Ask them, they will tell you so

    Help the poor? Why that’s a crime!
    Best to work them overtime

    Off the books, though, lest they say
    That you owe them extra pay

    Jesus loves those tax cuts, too
    Just for some, though, not for you

    See a poor kid that’s a clerk?
    Send him to Iraq to work

    Jesus loves the army, see?
    Just the place for you and me

    Not the rich, though, they don’t serve
    What a thought! What perfect nerve!

    If you think this life’s a pain
    Wait till Jesus comes again

    Then on Armageddon Day
    He will take the rich away

    Sure, you thought that you’d go, too,
    Not that you’d get one last screw

    Just like your retirement
    That the rich already spent

    Jesus with the winners goes
    Losers, though, just get the hose

    What on earth would make you think
    That your lord’s shit doesn’t stink?

    After all he left you here
    With the rich, so never fear

    They’ll upon your poor life piss
    In the next life and in this

    Jesus loves the rich, so there!
    Don’t complain it isn’t fair

    Jesus said to help themselves
    Then he’d help them stock their shelves

    So they did and he did, too
    What has this to do with you?

    Jesus loves the rich just fine
    Why’d you think he pours their wine?

    Jesus votes Republican
    Ask them: they’ll say “He’s the One!”

    Still a few loose coins around
    That the rich have not yet found

    Gotta go now, never mind
    If you end up left behind

    Michael Murry, “The Misfortune Teller,” Copyright 2006

    Liked by 2 people

    1. Or, as I once thought of including in my Master’s Degree thesis in Religious Studies (with a concentration in Buddhism):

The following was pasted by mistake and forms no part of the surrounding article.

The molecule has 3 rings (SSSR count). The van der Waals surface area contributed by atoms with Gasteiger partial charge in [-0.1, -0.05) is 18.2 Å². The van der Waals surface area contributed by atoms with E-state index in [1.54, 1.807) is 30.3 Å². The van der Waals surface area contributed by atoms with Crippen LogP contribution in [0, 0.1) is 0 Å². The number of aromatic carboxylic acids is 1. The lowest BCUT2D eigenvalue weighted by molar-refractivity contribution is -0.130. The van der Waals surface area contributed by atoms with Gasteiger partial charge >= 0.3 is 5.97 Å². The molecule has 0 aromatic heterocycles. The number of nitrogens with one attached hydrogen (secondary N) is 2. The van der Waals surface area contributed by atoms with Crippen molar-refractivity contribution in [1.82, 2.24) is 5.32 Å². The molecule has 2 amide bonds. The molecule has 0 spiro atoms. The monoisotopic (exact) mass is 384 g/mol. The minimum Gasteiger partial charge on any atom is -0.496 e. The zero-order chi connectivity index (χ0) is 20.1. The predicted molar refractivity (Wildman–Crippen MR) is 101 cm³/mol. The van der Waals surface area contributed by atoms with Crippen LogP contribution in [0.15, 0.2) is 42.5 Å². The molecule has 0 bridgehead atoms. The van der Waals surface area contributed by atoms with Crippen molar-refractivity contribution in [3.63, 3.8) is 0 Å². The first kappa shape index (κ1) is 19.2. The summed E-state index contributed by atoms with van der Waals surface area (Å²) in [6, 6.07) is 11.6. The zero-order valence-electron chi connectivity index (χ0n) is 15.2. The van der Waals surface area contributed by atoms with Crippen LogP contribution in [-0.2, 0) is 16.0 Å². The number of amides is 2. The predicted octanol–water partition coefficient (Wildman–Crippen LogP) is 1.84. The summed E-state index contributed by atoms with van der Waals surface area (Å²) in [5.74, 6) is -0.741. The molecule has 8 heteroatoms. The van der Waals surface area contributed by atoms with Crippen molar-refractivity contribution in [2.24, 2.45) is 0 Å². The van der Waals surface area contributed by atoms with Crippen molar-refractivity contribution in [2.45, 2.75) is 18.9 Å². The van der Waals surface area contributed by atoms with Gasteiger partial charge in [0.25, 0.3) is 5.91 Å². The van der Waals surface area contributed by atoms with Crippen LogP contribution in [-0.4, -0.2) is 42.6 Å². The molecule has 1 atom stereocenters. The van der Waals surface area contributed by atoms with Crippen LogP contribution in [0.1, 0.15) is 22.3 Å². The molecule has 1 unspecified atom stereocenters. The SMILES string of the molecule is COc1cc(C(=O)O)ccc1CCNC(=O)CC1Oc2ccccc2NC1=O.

Boobie Theology
      (from Fernando Po, U.S.A., America’s post-literate retreat to Plato’s Cave)

      The Christians, Jews, and Muslims found
      A way to test their wits
      These Boobies hung themselves on poles
      Or threw themselves in pits
      To slash and stab and stone themselves
      In atavistic fits

      Domestic quarrels such as these
      Have seldom led to peace
      But only to more arguments
      Which somehow never cease
      Until divorce brings happiness
      Or martyrdom’s release

      The concept of the single “gawd”
      Leaves little more to mock
      Yet charlatans consider it
      Their tawdry trade and stock:
      No worse idea ever crept
      From underneath a rock

      The dabbler in theology
      Ties thinking up in knots
      And ends up “proving” theories with
      Those Rorschach ink-stain blots
      A schizophrenic exercise
      In complicating plots

      Mistaking recrudescence for
      “Awakening” sublime
      The Boobie brain has failed so let’s
      Just stumble back in time
      And live two thousand years ago
      In darkness, plague, and grime

      The priests and kings would love it, though.
      They always have and will.
      If science hadn’t come along,
      We’d live in darkness still
      Enslaved to kings and priests intent
      On feeding us their swill

      The frightened ones need pity but
      That doesn’t make them king
      With autocratic power to
      Dictate the tune we sing
      The choir has many voices and
      Each one deserves to ring

      So let us hear no more of “spooks”
      Somewhere “up in the sky”
      Not singular, not plural, not
      A girl and not a guy;
      And certainly not “sacred” which
      Means only: Don’t ask “why?”

      Michael Murry, “The Misfortune Teller,” Copyright © 2006-2017


    2. Mike: The so-called Prosperity Gospel is something to behold. Jesus favors His elect by showering them with money and worldly goods! Who knew?The total opposite of Biblical teachings about God versus Mammon, but so what? Preachers will run with what sells, and the prosperity gospel sure has proven to be popular.

      Greed is not only good — it’s downright holy, a sign of God’s favor. So go for it, all ye capitalists, and screw the unfavored and unelect on your way to the top!